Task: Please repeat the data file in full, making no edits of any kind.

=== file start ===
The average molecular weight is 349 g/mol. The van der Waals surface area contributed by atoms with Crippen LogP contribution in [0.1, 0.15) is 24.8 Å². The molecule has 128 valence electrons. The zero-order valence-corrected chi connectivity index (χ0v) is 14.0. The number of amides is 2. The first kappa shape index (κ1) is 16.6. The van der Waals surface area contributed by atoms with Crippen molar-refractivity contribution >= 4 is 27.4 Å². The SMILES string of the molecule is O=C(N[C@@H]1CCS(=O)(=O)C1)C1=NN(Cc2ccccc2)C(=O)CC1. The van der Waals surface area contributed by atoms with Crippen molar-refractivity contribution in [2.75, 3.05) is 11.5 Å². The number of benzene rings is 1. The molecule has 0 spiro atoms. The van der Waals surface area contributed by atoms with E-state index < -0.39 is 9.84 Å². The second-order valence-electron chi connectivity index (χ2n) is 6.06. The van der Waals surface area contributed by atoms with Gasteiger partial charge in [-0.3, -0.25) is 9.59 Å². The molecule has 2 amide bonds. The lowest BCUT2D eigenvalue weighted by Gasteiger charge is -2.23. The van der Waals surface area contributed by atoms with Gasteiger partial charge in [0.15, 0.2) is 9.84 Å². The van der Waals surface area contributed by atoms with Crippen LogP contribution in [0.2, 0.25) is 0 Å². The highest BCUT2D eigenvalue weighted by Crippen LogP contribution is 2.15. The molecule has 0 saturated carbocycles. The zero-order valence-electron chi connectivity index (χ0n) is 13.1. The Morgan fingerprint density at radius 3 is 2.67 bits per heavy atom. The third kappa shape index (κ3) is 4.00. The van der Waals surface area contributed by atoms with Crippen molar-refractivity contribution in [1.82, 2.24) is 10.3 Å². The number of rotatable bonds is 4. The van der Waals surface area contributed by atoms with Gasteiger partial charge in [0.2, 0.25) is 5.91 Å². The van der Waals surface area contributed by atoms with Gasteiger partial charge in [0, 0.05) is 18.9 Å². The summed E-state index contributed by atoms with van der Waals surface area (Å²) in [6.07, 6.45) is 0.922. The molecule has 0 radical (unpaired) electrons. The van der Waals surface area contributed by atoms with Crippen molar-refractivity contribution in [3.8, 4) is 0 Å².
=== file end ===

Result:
The average molecular weight is 349 g/mol. The van der Waals surface area contributed by atoms with Crippen LogP contribution in [0.1, 0.15) is 24.8 Å². The molecule has 128 valence electrons. The zero-order valence-corrected chi connectivity index (χ0v) is 14.0. The number of amides is 2. The first kappa shape index (κ1) is 16.6. The van der Waals surface area contributed by atoms with Crippen molar-refractivity contribution >= 4 is 27.4 Å². The SMILES string of the molecule is O=C(N[C@@H]1CCS(=O)(=O)C1)C1=NN(Cc2ccccc2)C(=O)CC1. The van der Waals surface area contributed by atoms with Crippen molar-refractivity contribution in [2.75, 3.05) is 11.5 Å². The number of benzene rings is 1. The molecule has 0 spiro atoms. The van der Waals surface area contributed by atoms with E-state index < -0.39 is 9.84 Å². The second-order valence-electron chi connectivity index (χ2n) is 6.06. The van der Waals surface area contributed by atoms with Gasteiger partial charge in [-0.3, -0.25) is 9.59 Å². The molecule has 2 amide bonds. The lowest BCUT2D eigenvalue weighted by Gasteiger charge is -2.23. The van der Waals surface area contributed by atoms with Gasteiger partial charge in [0.15, 0.2) is 9.84 Å². The van der Waals surface area contributed by atoms with Crippen LogP contribution in [0.2, 0.25) is 0 Å². The highest BCUT2D eigenvalue weighted by Crippen LogP contribution is 2.15. The molecule has 0 saturated carbocycles. The zero-order valence-electron chi connectivity index (χ0n) is 13.1. The Morgan fingerprint density at radius 3 is 2.67 bits per heavy atom. The third kappa shape index (κ3) is 4.00. The van der Waals surface area contributed by atoms with Crippen molar-refractivity contribution in [1.82, 2.24) is 10.3 Å². The number of rotatable bonds is 4. The van der Waals surface area contributed by atoms with Gasteiger partial charge in [0.2, 0.25) is 5.91 Å². The van der Waals surface area contributed by atoms with Gasteiger partial charge in [0, 0.05) is 18.9 Å². The summed E-state index contributed by atoms with van der Waals surface area (Å²) in [6.07, 6.45) is 0.922. The molecule has 0 radical (unpaired) electrons. The van der Waals surface area contributed by atoms with Crippen molar-refractivity contribution in [3.8, 4) is 0 Å².